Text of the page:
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RE: Peculiar Femoral Feathers
Tim Williams wrote:
> The time that elapsed between (a) the animal
> launching itself into the air and (b)
> the animal positioning its hindlimbs for landing on
> terra firma, may probably have been minimal, and
> left little time (or need) for tucking the
> legs under the body. As you said, the lift
> generating abilities of the plumage were
> undoubtedly extremely weak.
That's a good point. Maybe there was a need for
holding the legs in (however brief). Something to do
with the center of gravity after launch. Maybe the
very act of pulling the legs up and forward gave a bit
of thrust - like a rubber band snapping back. Or, it
put them in a good position for a slashing stroke on
the prey below. Who knows....
> Ahh, but are the two functions (launching and
> running) mutually exclusive?
No, not at all. I just see these long spindly legs as
being a bit *too* long for high-speed running.
> Also remember that, if basal dromaeosaurids are any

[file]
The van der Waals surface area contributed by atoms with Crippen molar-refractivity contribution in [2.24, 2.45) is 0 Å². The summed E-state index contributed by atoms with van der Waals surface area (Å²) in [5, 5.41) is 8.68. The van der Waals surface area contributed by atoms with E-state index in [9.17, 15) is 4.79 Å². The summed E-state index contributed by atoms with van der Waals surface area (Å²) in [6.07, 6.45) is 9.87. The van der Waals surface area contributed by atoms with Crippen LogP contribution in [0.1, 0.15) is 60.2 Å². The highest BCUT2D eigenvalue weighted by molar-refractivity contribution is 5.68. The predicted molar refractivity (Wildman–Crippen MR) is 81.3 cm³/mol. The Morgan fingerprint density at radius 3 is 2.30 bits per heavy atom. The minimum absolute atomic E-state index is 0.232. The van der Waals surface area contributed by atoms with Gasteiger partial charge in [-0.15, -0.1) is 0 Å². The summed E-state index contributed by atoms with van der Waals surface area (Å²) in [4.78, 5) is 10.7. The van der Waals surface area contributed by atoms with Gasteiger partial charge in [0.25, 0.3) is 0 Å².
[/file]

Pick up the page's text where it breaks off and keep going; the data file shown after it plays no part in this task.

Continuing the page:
> guide (and I suspect that they are), then the
> ancestors of birds were probably not strong runners
> (i.e. not highly cursorial).
Don't primitive dromies like Sinornithosaurus have
cursorial hindlimb ratios? Is there any way to
distinguish between a dromie adapted for launching
itself from trees or running swiftly? I would think
you'd see the same configuration of muscle insertions.
I'm not really good with dino musculature, but it is
possible that the retroverted pubis had a muscle which
attached to the femur? If so, it would add alot of
power to a leap. I assume that it would have to be
anchored more proximally, though.
> I share Ruben's astonishment. The sheer audacity of
> Natural Selection in putting pinnate feathers on
> the thighs of non-avian theropods!
It must have looked pretty strange when they walked!
Like little "butt fans" expanding and contracting :^)
> Actually, most birds have feathers on their thighs.
> Some birds even have feathers sprouting from the
> tibia. Ptarmigans even have feathers on their feet.
They probably aren't very large and are aligned with
the axis of the leg though, right?
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